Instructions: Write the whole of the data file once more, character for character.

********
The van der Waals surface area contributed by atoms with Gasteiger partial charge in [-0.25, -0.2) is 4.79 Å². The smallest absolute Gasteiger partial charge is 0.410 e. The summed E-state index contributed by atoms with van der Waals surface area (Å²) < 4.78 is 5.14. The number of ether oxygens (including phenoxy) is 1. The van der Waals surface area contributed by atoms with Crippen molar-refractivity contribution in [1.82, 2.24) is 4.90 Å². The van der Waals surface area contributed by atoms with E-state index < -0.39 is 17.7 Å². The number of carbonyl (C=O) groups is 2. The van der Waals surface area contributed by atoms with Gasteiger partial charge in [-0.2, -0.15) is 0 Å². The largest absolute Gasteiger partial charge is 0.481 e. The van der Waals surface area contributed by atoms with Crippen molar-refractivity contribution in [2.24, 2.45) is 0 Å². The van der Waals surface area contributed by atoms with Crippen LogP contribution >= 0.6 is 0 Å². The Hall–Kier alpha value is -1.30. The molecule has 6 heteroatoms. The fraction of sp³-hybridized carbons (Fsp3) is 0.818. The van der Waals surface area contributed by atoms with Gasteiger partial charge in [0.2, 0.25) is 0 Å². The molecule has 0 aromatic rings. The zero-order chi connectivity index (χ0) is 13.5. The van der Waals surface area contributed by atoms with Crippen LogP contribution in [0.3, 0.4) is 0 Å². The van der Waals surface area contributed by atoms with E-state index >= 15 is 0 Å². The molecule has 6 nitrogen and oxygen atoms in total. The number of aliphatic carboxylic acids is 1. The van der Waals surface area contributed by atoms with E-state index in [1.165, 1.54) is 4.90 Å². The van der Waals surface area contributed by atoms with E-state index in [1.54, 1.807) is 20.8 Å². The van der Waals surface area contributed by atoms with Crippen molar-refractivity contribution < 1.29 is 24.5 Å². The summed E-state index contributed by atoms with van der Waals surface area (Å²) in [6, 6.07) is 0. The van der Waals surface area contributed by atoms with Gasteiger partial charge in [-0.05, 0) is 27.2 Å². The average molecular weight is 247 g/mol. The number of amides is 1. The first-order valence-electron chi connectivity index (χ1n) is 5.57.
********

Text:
The van der Waals surface area contributed by atoms with Gasteiger partial charge in [-0.25, -0.2) is 4.79 Å². The smallest absolute Gasteiger partial charge is 0.410 e. The summed E-state index contributed by atoms with van der Waals surface area (Å²) < 4.78 is 5.14. The number of ether oxygens (including phenoxy) is 1. The van der Waals surface area contributed by atoms with Crippen molar-refractivity contribution in [1.82, 2.24) is 4.90 Å². The van der Waals surface area contributed by atoms with E-state index < -0.39 is 17.7 Å². The number of carbonyl (C=O) groups is 2. The van der Waals surface area contributed by atoms with Gasteiger partial charge in [-0.2, -0.15) is 0 Å². The largest absolute Gasteiger partial charge is 0.481 e. The van der Waals surface area contributed by atoms with Crippen molar-refractivity contribution in [2.24, 2.45) is 0 Å². The van der Waals surface area contributed by atoms with Crippen LogP contribution >= 0.6 is 0 Å². The Hall–Kier alpha value is -1.30. The molecule has 6 heteroatoms. The fraction of sp³-hybridized carbons (Fsp3) is 0.818. The van der Waals surface area contributed by atoms with Gasteiger partial charge in [0.2, 0.25) is 0 Å². The molecule has 0 aromatic rings. The zero-order chi connectivity index (χ0) is 13.5. The van der Waals surface area contributed by atoms with Crippen LogP contribution in [0.3, 0.4) is 0 Å². The van der Waals surface area contributed by atoms with E-state index >= 15 is 0 Å². The molecule has 6 nitrogen and oxygen atoms in total. The number of aliphatic carboxylic acids is 1. The van der Waals surface area contributed by atoms with E-state index in [1.165, 1.54) is 4.90 Å². The van der Waals surface area contributed by atoms with E-state index in [1.54, 1.807) is 20.8 Å². The van der Waals surface area contributed by atoms with Crippen molar-refractivity contribution < 1.29 is 24.5 Å². The summed E-state index contributed by atoms with van der Waals surface area (Å²) in [6, 6.07) is 0. The van der Waals surface area contributed by atoms with Gasteiger partial charge in [-0.05, 0) is 27.2 Å². The average molecular weight is 247 g/mol. The number of amides is 1. The first-order valence-electron chi connectivity index (χ1n) is 5.57.